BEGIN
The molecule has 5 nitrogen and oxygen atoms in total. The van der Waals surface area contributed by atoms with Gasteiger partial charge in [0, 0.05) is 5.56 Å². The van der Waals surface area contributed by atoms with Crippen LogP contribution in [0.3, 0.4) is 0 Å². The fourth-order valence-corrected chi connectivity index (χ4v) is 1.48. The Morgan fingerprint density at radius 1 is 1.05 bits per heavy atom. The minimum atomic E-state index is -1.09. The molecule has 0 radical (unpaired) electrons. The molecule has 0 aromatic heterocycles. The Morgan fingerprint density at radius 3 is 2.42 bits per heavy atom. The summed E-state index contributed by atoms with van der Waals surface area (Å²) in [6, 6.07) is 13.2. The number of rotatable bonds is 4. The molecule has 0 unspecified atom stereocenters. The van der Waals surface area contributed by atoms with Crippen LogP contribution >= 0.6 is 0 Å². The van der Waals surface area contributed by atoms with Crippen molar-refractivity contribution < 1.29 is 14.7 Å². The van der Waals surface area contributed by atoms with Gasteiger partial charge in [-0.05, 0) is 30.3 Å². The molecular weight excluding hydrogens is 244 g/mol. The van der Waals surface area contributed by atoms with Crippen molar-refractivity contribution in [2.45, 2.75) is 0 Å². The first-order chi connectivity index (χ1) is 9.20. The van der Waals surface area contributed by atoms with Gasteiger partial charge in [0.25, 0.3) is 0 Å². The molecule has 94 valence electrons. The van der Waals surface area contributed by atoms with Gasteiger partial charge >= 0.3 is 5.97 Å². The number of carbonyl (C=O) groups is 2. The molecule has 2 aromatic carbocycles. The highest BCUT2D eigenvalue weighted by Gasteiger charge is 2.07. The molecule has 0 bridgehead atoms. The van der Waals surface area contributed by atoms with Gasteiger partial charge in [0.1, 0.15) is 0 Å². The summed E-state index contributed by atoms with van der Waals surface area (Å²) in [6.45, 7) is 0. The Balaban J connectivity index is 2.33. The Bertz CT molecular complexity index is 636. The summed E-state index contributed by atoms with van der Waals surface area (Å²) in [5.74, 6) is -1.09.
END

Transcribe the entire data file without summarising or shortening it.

The molecule has 5 nitrogen and oxygen atoms in total. The van der Waals surface area contributed by atoms with Gasteiger partial charge in [0, 0.05) is 5.56 Å². The van der Waals surface area contributed by atoms with Crippen LogP contribution in [0.3, 0.4) is 0 Å². The fourth-order valence-corrected chi connectivity index (χ4v) is 1.48. The Morgan fingerprint density at radius 1 is 1.05 bits per heavy atom. The minimum atomic E-state index is -1.09. The molecule has 0 radical (unpaired) electrons. The molecule has 0 aromatic heterocycles. The Morgan fingerprint density at radius 3 is 2.42 bits per heavy atom. The summed E-state index contributed by atoms with van der Waals surface area (Å²) in [6, 6.07) is 13.2. The number of rotatable bonds is 4. The molecule has 0 unspecified atom stereocenters. The van der Waals surface area contributed by atoms with Crippen LogP contribution >= 0.6 is 0 Å². The van der Waals surface area contributed by atoms with Crippen molar-refractivity contribution < 1.29 is 14.7 Å². The van der Waals surface area contributed by atoms with Gasteiger partial charge in [-0.05, 0) is 30.3 Å². The molecular weight excluding hydrogens is 244 g/mol. The van der Waals surface area contributed by atoms with Crippen molar-refractivity contribution in [2.45, 2.75) is 0 Å². The first-order chi connectivity index (χ1) is 9.20. The van der Waals surface area contributed by atoms with Gasteiger partial charge in [0.25, 0.3) is 0 Å². The molecule has 94 valence electrons. The van der Waals surface area contributed by atoms with Gasteiger partial charge >= 0.3 is 5.97 Å². The number of carbonyl (C=O) groups is 2. The molecule has 2 aromatic carbocycles. The highest BCUT2D eigenvalue weighted by Gasteiger charge is 2.07. The molecule has 0 bridgehead atoms. The van der Waals surface area contributed by atoms with Gasteiger partial charge in [0.1, 0.15) is 0 Å². The summed E-state index contributed by atoms with van der Waals surface area (Å²) in [6.45, 7) is 0. The Balaban J connectivity index is 2.33. The Bertz CT molecular complexity index is 636. The summed E-state index contributed by atoms with van der Waals surface area (Å²) in [5.74, 6) is -1.09.